10 Cheapest Cities for Expats to Live In 2021

Published June 29th, 2021 - 10:47 GMT

Some cities in the world are now home to many expat workers for being not only affordable but also because of their mesmerizing landscape, easy arrangements for residency permits, good weather, and facilities that would make the life of expats much easier.

According to Mercer’s latest report, these are the 10 cheapest cities for expats to live in this year.

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10. Banjul - Gambia

10. Banjul: It is the capital, and Atlantic port of The Gambia. Banjul is The Gambia’s commercial and transportation centre. It has several peanut (groundnut) decorticating plants and oil mills; peanuts, peanut oil and meal, and palm kernels are exported. Tourism is of increasing importance, alleviating some of the urban unemployment problem and encouraging handicraft (wood carvings, filigree jewelry, hand-dyed cloth) industries.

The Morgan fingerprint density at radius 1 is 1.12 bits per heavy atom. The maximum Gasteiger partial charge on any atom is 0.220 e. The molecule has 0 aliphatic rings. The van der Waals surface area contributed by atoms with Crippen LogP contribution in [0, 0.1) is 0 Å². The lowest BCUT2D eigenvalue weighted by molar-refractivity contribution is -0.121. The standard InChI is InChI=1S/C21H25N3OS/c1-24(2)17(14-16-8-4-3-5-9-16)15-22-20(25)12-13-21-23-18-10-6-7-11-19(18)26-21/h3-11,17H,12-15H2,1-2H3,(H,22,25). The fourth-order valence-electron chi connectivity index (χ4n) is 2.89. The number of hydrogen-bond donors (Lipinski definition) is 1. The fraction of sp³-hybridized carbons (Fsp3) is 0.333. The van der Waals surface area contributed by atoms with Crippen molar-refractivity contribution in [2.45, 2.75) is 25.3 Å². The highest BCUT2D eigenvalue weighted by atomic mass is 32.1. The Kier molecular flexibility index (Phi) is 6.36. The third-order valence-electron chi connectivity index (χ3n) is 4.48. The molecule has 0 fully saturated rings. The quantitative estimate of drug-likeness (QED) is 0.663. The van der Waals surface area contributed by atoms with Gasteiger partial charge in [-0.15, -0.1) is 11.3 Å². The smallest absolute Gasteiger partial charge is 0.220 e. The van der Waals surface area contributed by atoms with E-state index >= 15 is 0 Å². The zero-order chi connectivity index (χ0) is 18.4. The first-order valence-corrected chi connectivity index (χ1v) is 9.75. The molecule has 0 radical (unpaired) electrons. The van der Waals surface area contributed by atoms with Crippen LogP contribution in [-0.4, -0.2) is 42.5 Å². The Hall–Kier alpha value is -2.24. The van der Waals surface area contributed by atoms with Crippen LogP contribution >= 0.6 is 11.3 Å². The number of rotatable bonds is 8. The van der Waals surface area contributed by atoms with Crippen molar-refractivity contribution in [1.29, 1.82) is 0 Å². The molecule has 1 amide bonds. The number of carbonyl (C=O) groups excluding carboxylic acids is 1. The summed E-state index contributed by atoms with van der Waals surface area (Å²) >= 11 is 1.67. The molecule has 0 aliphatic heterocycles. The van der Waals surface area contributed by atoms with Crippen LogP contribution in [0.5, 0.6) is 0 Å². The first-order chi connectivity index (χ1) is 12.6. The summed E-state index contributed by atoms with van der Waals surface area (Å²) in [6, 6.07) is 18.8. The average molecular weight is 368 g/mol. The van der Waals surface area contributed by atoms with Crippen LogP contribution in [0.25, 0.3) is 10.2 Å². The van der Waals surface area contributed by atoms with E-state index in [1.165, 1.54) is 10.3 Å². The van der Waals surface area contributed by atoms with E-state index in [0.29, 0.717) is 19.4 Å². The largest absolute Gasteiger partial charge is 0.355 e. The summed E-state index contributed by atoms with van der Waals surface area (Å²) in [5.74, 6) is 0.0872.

9. Karachi - Pakistan

9. Karachi: It is the largest city in Pakistan and the twelfth-largest city in the world. Karachi handles the entire seaborne trade of Pakistan and of landlocked Afghanistan.

8. Gaborone -  Botswana

8. Gaborone: It is the capital city of Botswana. Botswana has a free market economy with a strong tradition of central government planning to provide infrastructure for private investment.

7. Tashkent - Uzbekistan

7. Tashkent: It is the capital city of Uzbekistan. Today, Tashkent is the main economic and cultural centre of Central Asia. Cotton is the chief crop of the region in which it is situated. Wheat, rice, jute, vegetables, and melons are also grown, and silkworms are bred.

6. Windhoek - Namibia

6. Windhoek: It is the capital of Namibia. Windhoek is the main commercial centre of Namibia, being linked by road and railway to the port of Walvis Bay and to South Africa.

5. Brasília - Brazil